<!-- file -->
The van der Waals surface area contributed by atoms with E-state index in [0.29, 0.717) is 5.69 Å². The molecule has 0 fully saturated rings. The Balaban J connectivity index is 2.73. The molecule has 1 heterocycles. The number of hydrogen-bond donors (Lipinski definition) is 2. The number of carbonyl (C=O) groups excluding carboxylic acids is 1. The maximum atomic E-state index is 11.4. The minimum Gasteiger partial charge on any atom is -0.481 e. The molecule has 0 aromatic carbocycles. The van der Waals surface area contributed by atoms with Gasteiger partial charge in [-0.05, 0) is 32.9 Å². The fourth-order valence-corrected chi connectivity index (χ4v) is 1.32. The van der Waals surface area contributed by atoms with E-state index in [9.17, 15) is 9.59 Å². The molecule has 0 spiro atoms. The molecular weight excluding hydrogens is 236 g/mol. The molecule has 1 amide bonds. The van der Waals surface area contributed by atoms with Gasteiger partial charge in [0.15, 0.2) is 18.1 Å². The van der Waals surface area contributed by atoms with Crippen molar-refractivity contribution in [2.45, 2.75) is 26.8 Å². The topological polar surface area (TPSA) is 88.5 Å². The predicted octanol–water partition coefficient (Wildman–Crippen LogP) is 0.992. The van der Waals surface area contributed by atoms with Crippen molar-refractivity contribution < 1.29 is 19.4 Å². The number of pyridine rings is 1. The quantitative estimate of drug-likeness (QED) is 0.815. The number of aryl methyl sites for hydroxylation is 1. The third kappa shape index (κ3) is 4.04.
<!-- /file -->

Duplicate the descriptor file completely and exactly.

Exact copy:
The van der Waals surface area contributed by atoms with E-state index in [0.29, 0.717) is 5.69 Å². The molecule has 0 fully saturated rings. The Balaban J connectivity index is 2.73. The molecule has 1 heterocycles. The number of hydrogen-bond donors (Lipinski definition) is 2. The number of carbonyl (C=O) groups excluding carboxylic acids is 1. The maximum atomic E-state index is 11.4. The minimum Gasteiger partial charge on any atom is -0.481 e. The molecule has 0 aromatic carbocycles. The van der Waals surface area contributed by atoms with Gasteiger partial charge in [-0.05, 0) is 32.9 Å². The fourth-order valence-corrected chi connectivity index (χ4v) is 1.32. The van der Waals surface area contributed by atoms with E-state index in [9.17, 15) is 9.59 Å². The molecule has 0 spiro atoms. The molecular weight excluding hydrogens is 236 g/mol. The molecule has 1 amide bonds. The van der Waals surface area contributed by atoms with Gasteiger partial charge in [0.15, 0.2) is 18.1 Å². The van der Waals surface area contributed by atoms with Crippen molar-refractivity contribution in [2.45, 2.75) is 26.8 Å². The topological polar surface area (TPSA) is 88.5 Å². The predicted octanol–water partition coefficient (Wildman–Crippen LogP) is 0.992. The van der Waals surface area contributed by atoms with Crippen molar-refractivity contribution < 1.29 is 19.4 Å². The number of pyridine rings is 1. The quantitative estimate of drug-likeness (QED) is 0.815. The number of aryl methyl sites for hydroxylation is 1. The third kappa shape index (κ3) is 4.04.